Ireland remains the eurozone’s largest centre for financial special purpose vehicles (SPVs), ECB data shows, placing it far ahead of closest rival Luxembourg.
Such vehicles — many of which are shell companies set up to borrow or invest — had assets, chiefly loans and debt, of €391bn, which is greater than the Irish economy.
The data comes amid a debate about the country’s hosting of such conduits, pitting critics, who see a risk to the country’s reputation, against those who want to keep them to help attract business from London after Brexit.
The ECB data makes the sector in Ireland, as it stood at the end of June, two-thirds larger than in Luxembourg and bigger even than in Italy.
Special purpose vehicles are part of the Irish offering to financial firms looking to move from London ahead of Britain’s departure from the EU. This country already accounts for roughly a fifth of such activity in the eurozone and our dominance of the sector has held steady compared with earlier such surveys.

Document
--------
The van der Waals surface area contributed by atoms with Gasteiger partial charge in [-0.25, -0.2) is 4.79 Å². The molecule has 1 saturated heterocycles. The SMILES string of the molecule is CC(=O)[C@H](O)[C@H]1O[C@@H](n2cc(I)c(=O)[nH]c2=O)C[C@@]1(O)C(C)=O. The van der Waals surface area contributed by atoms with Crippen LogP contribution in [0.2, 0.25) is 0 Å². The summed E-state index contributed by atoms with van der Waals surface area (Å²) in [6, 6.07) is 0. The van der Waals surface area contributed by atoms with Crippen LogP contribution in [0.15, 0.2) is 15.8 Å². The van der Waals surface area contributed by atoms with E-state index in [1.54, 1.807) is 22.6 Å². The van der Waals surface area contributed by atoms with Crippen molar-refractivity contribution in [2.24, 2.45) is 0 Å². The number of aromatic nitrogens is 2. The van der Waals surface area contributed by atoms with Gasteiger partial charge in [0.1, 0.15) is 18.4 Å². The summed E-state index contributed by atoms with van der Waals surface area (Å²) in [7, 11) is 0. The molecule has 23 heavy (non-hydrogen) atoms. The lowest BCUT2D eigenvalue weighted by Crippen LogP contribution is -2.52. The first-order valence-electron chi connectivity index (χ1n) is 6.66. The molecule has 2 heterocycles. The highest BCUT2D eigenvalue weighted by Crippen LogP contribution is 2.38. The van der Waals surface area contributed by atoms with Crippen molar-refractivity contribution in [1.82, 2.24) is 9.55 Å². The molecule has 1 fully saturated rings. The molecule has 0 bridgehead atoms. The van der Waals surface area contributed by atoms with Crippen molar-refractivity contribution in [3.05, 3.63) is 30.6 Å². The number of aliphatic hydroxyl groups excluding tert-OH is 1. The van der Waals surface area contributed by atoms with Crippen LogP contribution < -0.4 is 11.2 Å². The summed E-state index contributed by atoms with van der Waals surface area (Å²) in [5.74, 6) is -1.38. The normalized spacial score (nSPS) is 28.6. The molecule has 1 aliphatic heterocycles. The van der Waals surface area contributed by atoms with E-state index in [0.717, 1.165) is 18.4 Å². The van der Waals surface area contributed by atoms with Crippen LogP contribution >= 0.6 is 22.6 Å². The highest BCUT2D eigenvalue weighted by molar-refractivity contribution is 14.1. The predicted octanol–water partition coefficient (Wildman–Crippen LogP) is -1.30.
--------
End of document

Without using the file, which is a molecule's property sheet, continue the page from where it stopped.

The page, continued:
The growth in the number of such companies has prompted criticism from lawmakers, who fear they could damage the reputation of the country. Ireland hosted numerous such vehicles before the crash that were linked to banks hit in the turmoil.
James Stewart of Trinity College Dublin fears problems could unfold if the sponsor of a Section 110 company — the section of the 1997 Taxes Consolidation Act allowing foreign investors to acquire risky assets without having to pay tax on profits — runs into trouble. “What’s the benefit for Ireland?” he asked. “They pay minimal tax. They have no staff. They have high leverage.”
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